I’m thinking I will give this fasting a try, a la Dr. Gregory House, who was known for using himself as a guinea pig. Incidentally, the show “House” featured a nutritionist on Season 3, but, I digress…

I will post updates when I finally settle into trying this new diet plan. One caveat though, if this is indeed the way to lasting weight loss and improved health, then I will be forced to re-examine my “traditional” clinical nutrition education.

Have you every tried one of these intermittent fasts? Thumbs up or down? Let me know…

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Cartoon representation of ubiquitin protein

A recent article in the FASEB Journal, “Short-term energy deficits increase factors related to muscle degradation, confirms what those in the know have been saying for a long time…

…just cutting calories to lose weight isn’t ideal for your body aesthetically OR biologically. A certain percentage of both fat and muscle are lost during the weight loss process.

The good news is that it is possible to offset this effect by consuming a sufficient amount of dietary protein to replenish protein stores during weight loss. According to the article,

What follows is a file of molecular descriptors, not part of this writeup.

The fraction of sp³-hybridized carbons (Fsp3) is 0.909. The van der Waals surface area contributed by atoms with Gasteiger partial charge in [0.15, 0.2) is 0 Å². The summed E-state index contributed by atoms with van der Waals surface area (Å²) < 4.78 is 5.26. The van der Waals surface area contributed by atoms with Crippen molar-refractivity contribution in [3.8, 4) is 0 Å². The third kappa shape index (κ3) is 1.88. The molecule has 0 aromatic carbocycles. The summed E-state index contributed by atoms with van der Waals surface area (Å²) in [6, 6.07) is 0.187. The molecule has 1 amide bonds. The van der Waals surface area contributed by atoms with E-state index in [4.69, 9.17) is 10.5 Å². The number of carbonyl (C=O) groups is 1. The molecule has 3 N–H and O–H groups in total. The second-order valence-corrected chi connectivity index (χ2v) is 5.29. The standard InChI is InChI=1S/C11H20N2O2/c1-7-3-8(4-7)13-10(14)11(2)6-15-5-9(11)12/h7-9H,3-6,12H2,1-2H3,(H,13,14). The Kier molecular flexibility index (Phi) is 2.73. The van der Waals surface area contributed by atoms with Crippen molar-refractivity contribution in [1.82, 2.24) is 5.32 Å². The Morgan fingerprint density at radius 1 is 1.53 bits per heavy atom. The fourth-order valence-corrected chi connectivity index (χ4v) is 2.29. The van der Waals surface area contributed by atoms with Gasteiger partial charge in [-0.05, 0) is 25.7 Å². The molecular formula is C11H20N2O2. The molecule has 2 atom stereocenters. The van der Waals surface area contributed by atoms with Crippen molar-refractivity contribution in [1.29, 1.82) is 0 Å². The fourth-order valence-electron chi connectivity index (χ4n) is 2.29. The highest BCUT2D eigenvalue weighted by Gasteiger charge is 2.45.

Protein consumption slows the ubiquitin proteasome system (UPS), which is primarily responsible for degrading skeletal muscle.

UPS may also be involved in the pathophysiology of inflammatory bowel diseases, irritable bowel syndrome. cancer and Alzheimer’s disease. UPS specifically degrades proteins tagged with an ubiquitin chain.

The study proposes that at least 2-3 times the IOM’s RDA for protein may be the sweet spot for offsetting this catabolic response. More research is needed though before any definitive recommendations can be determined.

Peanut Butter Cup Protein Shake

Trader Joe’s Protein Powder + Just Great Stuff’s Powdered Peanut Butter

Two great tastes that taste great together!

If you are like me and have the more than occasional craving  for a peanut butter cup, try this quick protein shake. Way more vitamins and minerals than a peanut butte cup, it fills you up, and also quenches your thirst. Powdered Peanut Butter is just 45 calories for 2 tablespoons, so all the taste with none of the guilt.